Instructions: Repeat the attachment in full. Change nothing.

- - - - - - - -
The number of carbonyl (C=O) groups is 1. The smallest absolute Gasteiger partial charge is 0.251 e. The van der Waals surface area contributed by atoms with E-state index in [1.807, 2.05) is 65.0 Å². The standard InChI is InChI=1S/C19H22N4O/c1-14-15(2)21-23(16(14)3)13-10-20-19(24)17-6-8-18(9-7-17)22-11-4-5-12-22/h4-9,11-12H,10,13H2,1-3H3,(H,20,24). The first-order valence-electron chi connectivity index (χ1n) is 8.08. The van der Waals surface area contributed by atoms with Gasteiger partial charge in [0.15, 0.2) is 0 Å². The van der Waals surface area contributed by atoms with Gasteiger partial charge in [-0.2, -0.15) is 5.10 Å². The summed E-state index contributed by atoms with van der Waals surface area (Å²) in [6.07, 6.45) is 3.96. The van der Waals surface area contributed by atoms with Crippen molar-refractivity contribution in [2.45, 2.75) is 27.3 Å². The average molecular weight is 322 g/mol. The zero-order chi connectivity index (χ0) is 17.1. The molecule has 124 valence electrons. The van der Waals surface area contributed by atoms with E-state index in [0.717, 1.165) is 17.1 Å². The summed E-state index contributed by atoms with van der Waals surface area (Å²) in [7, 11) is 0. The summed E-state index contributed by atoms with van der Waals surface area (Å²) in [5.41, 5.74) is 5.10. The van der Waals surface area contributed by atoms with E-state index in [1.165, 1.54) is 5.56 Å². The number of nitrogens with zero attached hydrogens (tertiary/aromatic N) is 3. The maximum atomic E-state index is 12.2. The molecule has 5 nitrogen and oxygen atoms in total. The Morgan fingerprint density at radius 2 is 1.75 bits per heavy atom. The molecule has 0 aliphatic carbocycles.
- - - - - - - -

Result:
The number of carbonyl (C=O) groups is 1. The smallest absolute Gasteiger partial charge is 0.251 e. The van der Waals surface area contributed by atoms with E-state index in [1.807, 2.05) is 65.0 Å². The standard InChI is InChI=1S/C19H22N4O/c1-14-15(2)21-23(16(14)3)13-10-20-19(24)17-6-8-18(9-7-17)22-11-4-5-12-22/h4-9,11-12H,10,13H2,1-3H3,(H,20,24). The first-order valence-electron chi connectivity index (χ1n) is 8.08. The van der Waals surface area contributed by atoms with Gasteiger partial charge in [0.15, 0.2) is 0 Å². The van der Waals surface area contributed by atoms with Gasteiger partial charge in [-0.2, -0.15) is 5.10 Å². The summed E-state index contributed by atoms with van der Waals surface area (Å²) in [6.07, 6.45) is 3.96. The van der Waals surface area contributed by atoms with Crippen molar-refractivity contribution in [2.45, 2.75) is 27.3 Å². The average molecular weight is 322 g/mol. The zero-order chi connectivity index (χ0) is 17.1. The molecule has 124 valence electrons. The van der Waals surface area contributed by atoms with E-state index in [0.717, 1.165) is 17.1 Å². The summed E-state index contributed by atoms with van der Waals surface area (Å²) in [7, 11) is 0. The summed E-state index contributed by atoms with van der Waals surface area (Å²) in [5.41, 5.74) is 5.10. The van der Waals surface area contributed by atoms with E-state index in [1.165, 1.54) is 5.56 Å². The number of nitrogens with zero attached hydrogens (tertiary/aromatic N) is 3. The maximum atomic E-state index is 12.2. The molecule has 5 nitrogen and oxygen atoms in total. The Morgan fingerprint density at radius 2 is 1.75 bits per heavy atom. The molecule has 0 aliphatic carbocycles.